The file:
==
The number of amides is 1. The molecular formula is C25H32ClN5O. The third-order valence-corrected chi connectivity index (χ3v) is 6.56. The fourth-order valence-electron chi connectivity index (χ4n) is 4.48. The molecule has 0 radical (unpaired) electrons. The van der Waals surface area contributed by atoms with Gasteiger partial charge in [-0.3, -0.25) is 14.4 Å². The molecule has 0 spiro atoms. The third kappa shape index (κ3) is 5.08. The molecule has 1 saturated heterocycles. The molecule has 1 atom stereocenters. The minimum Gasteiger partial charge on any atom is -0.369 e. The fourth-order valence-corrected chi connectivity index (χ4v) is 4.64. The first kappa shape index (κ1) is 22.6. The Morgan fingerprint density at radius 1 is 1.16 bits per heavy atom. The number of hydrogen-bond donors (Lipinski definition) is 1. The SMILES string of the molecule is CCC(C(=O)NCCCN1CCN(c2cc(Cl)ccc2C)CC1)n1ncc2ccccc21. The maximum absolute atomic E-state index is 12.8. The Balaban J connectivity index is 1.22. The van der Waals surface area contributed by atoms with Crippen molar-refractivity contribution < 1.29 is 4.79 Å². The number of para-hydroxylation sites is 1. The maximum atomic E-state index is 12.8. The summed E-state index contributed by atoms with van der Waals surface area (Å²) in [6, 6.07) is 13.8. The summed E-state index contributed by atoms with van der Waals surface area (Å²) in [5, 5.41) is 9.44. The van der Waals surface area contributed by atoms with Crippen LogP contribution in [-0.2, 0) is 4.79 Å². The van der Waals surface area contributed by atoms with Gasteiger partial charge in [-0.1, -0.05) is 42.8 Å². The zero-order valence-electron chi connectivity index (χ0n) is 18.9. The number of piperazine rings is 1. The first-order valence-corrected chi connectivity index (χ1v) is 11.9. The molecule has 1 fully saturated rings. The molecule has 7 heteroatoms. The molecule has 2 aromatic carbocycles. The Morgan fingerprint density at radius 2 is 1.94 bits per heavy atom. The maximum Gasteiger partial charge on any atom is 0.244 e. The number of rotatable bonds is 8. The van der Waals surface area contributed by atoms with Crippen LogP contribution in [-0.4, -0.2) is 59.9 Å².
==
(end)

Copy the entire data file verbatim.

The number of amides is 1. The molecular formula is C25H32ClN5O. The third-order valence-corrected chi connectivity index (χ3v) is 6.56. The fourth-order valence-electron chi connectivity index (χ4n) is 4.48. The molecule has 0 radical (unpaired) electrons. The van der Waals surface area contributed by atoms with Gasteiger partial charge in [-0.3, -0.25) is 14.4 Å². The molecule has 0 spiro atoms. The third kappa shape index (κ3) is 5.08. The molecule has 1 saturated heterocycles. The molecule has 1 atom stereocenters. The minimum Gasteiger partial charge on any atom is -0.369 e. The fourth-order valence-corrected chi connectivity index (χ4v) is 4.64. The first kappa shape index (κ1) is 22.6. The Morgan fingerprint density at radius 1 is 1.16 bits per heavy atom. The number of hydrogen-bond donors (Lipinski definition) is 1. The SMILES string of the molecule is CCC(C(=O)NCCCN1CCN(c2cc(Cl)ccc2C)CC1)n1ncc2ccccc21. The maximum absolute atomic E-state index is 12.8. The Balaban J connectivity index is 1.22. The van der Waals surface area contributed by atoms with Crippen molar-refractivity contribution < 1.29 is 4.79 Å². The number of para-hydroxylation sites is 1. The maximum atomic E-state index is 12.8. The summed E-state index contributed by atoms with van der Waals surface area (Å²) in [6, 6.07) is 13.8. The summed E-state index contributed by atoms with van der Waals surface area (Å²) in [5, 5.41) is 9.44. The van der Waals surface area contributed by atoms with Crippen LogP contribution in [-0.2, 0) is 4.79 Å². The van der Waals surface area contributed by atoms with Gasteiger partial charge in [-0.1, -0.05) is 42.8 Å². The zero-order valence-electron chi connectivity index (χ0n) is 18.9. The number of piperazine rings is 1. The first-order valence-corrected chi connectivity index (χ1v) is 11.9. The molecule has 1 fully saturated rings. The molecule has 7 heteroatoms. The molecule has 2 aromatic carbocycles. The Morgan fingerprint density at radius 2 is 1.94 bits per heavy atom. The maximum Gasteiger partial charge on any atom is 0.244 e. The number of rotatable bonds is 8. The van der Waals surface area contributed by atoms with Crippen LogP contribution in [-0.4, -0.2) is 59.9 Å².